Lead exposure remains a problem across the country and right here in New Hampshire. Every year, several hundred New Hampshire children are found to be poisoned by lead – a dangerous neurotoxin that, even at low levels of exposure, can result in permanent, irreversible harm, such as cognitive impairment, learning disabilities, hearing loss, and delayed language skills. And with so many New Hampshire homes and apartments built before the ban on lead-based paint in 1978, we continue to put our kids at risk. In 2015 alone, 660 children were found to have blood lead levels equal to or higher than the Center for Disease Controls’ recommended action level of 5 micrograms per deciliter.
To protect our kids from this silent threat to their health, it’s critical that we dramatically increase the number of children tested for lead. Unfortunately, not nearly enough New Hampshire children are being tested, meaning that kids are undoubtedly falling through the cracks – not being diagnosed for lead poisoning, and not being protected by needed measures to eliminate their exposures to lead. And of course, the number of kids actually poisoned is likely much higher than we currently know.
It’s also essential that we adopt measures to prevent kids from becoming poisoned in the first place. Unfortunately, New Hampshire’s current regulatory approach is far too reactive, requiring that kids become poisoned before addressing dangerous lead hazards.
Fortunately, in 2015, New Hampshire enacted legislation establishing the Childhood Lead Poisoning Prevention & Screening Commission. Over the past 18 months, the Commission has explored strategies to increase blood lead screening rates in our state, and to reduce risks to lead exposure. In December, the Commission issued its first annual report, with a number of key recommendations.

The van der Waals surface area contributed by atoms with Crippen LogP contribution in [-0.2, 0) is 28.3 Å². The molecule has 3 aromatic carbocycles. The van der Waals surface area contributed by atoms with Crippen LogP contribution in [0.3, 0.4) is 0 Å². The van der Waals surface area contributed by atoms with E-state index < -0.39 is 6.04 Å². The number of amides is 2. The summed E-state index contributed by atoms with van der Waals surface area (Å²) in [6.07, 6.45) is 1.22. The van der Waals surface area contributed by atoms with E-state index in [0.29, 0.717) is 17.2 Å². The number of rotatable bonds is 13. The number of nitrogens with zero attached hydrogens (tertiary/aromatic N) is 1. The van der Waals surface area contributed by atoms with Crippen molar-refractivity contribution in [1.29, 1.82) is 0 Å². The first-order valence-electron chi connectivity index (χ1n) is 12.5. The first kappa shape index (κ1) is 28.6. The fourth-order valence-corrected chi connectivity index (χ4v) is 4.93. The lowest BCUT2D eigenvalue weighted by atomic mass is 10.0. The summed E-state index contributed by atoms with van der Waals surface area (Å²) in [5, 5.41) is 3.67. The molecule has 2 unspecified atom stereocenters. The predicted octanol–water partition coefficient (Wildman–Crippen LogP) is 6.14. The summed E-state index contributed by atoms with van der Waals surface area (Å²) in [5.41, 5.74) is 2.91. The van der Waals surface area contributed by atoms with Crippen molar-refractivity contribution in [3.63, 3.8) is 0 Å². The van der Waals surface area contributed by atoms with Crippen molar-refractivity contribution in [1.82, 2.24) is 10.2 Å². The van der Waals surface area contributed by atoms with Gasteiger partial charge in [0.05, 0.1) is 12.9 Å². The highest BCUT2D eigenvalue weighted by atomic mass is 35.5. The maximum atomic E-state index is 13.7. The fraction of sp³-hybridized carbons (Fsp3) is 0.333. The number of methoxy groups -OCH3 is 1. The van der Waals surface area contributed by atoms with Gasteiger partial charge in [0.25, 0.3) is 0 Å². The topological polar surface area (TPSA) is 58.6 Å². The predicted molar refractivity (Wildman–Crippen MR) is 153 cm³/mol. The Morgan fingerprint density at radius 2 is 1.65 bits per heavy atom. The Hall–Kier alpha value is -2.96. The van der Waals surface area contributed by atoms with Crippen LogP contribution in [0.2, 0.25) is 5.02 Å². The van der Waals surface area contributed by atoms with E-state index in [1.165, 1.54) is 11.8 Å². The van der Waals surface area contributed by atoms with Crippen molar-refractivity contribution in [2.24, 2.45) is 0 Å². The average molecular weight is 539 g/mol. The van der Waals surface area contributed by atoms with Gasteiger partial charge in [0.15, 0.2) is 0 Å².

This session, legislation – SB 247 – was introduced to implement many of the Commission’s recommendations. The bill has been moving through the legislative process, resulting in a number of changes as a result of landlord concerns. In its current amended form, SB 247:
· Requires all 1 and 2 year old children to be tested for the presence of lead in their blood, with the costs covered by insurance;
· Establishes a fund of $3 million per year, over the next two years, to assist landlords in removing lead hazards; and
· Requires that certain measures be taken, including at schools and child care facilities, to identify and address any problems with lead in drinking water.
We’ve known for a long time that lead is dangerous to the health of our kids, and that to protect our children’s full potential, we must put an end to childhood lead poisoning. SB 247 takes important, much needed steps toward doing so. We can and must take these actions to protect our kids, and ensure passage of this important bill.
This week the NH Senate is going to vote and decide whether or not to move the postive, proactive bill forward. We are asking you to call you Senator to ask that they support moving SB247 to the House so that we can get one step closer to putting these important protections in place for NH children. Find your Senator and their contact information here http://www.gencourt.state.nh.us/Senate/members/wml.aspx. Please call today as we anticipate the vote will occur this week. THANK YOU!